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Still shot from the movie: 102 Dalmatians.

102 Dalmatians

After spending a few years behind bars where she has undergone extensive psychotherapy, Cruella DeVil (Glenn Close) is released from jail and pronounced cured. But can a convicted dog-napper (and participant in the illegal fur trade) ever really change her spots? Get the movie review and more. »

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Overall: B
Violence: B-
Sexual Content: A-
Language: A
Drugs/Alcohol: A-
Run Time: 100
Theater Release: 21 Nov 2000
Video Release: 15 Sep 2008
MPAA Rating: G
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What's black and white and the same thing all over? 102 Dalmatians -- sequel to the live action 101 Dalmatians that was a based on Disney's original 1960's animated feature.

After spending a few years behind bars where she has undergone extensive psychotherapy, we are led to believe Cruella DeVil (Glenn Close), a convicted dog-napper (and participant in the illegal fur trade), has had a significant change of heart and has become a raving dog-lover. But Cloe Simon (Alice Evans), her parole officer, is convinced the puppy poacher can't change her spots--probably because one of the dogs Cloe owns is a Dalmatian named Dipstick, who (coincidentally) was one of Cruella's captured canines in the last movie.

Yet even Cloe has to reassess her opinion of the eccentric woman when Cruella locks up her furs and makes a sizable donation to the struggling Second Chance animal shelter, giving it a new leash on life. Volunteering her time and efforts to the manager Kevin Shepherd (Ioan Gruffudd), Cruella applies her own unique style to everything from doggy hair doos to dressing up the establishment. In every way, Cruella seems perfectly rehabilitated--until the fateful day she meets Cloe's Dalmatians. Thrown into a psychotic state, Ms. DeVil begins seeing spots before her eyes and re-discovers the Cruella that still lurks within.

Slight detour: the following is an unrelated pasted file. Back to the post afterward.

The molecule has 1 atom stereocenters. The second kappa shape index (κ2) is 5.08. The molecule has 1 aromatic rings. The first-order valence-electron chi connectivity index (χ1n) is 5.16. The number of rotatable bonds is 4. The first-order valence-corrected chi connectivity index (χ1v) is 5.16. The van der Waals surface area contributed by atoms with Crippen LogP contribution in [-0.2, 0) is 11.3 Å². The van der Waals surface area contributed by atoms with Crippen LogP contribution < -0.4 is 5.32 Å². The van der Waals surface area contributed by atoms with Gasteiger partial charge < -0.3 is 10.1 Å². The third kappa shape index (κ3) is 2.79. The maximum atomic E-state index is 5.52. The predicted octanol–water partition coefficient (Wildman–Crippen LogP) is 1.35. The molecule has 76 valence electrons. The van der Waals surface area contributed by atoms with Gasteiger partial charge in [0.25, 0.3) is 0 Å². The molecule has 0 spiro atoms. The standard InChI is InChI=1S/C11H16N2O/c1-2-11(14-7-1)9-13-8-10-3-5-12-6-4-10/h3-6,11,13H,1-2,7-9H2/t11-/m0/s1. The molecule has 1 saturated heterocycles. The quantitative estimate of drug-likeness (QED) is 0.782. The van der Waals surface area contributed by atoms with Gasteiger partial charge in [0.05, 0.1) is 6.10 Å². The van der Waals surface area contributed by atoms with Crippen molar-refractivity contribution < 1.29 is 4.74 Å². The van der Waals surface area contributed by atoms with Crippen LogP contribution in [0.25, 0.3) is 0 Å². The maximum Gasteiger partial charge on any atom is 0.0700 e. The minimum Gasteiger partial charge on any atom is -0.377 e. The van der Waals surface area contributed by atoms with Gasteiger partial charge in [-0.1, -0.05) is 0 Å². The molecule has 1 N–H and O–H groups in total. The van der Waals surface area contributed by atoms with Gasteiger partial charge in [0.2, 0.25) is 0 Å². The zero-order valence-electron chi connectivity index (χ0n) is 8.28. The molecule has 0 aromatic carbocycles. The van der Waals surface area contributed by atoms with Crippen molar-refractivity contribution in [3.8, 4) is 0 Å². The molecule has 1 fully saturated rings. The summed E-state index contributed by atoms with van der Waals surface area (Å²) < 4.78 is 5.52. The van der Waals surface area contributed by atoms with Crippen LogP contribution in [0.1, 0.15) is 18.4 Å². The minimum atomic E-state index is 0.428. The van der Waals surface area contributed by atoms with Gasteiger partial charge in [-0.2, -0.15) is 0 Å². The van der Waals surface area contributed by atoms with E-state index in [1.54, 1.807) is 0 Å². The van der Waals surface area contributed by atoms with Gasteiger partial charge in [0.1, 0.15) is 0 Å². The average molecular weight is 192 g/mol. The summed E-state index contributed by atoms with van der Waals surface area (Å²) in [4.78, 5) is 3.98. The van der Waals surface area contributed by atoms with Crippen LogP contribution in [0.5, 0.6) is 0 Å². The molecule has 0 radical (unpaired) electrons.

Between the decisions to tone down the cartoon-style violence (although the last half-hour has Cruella "shaked and baked" and her minion butler physically pummeled) and not let Glenn Close scream as often, I found this Dalmatian caper easier to sit through than the last. As well, I didn't detect a single profanity aside from Cruella's name calling. Sexual moments were limited to a fashion show featuring a brief shot of a model wearing a fur bikini, and Cruella's wardrobe throughout the film, that is as uptight as her character.

However, aside from a creative scene where we view Cloe and Kevin sharing a spaghetti dinner while the puppies watch the similar classic encounter from Lady and the Tramp, these Dalmatians are really the same dogs-- with rearranged spots.

102 Dalmatians is rated G:

Cast: Glenn Close, Gerard Depardieu
Studio: 2000 Disney Enterprises, Inc.

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About the Reviewer: Rod Gustafson

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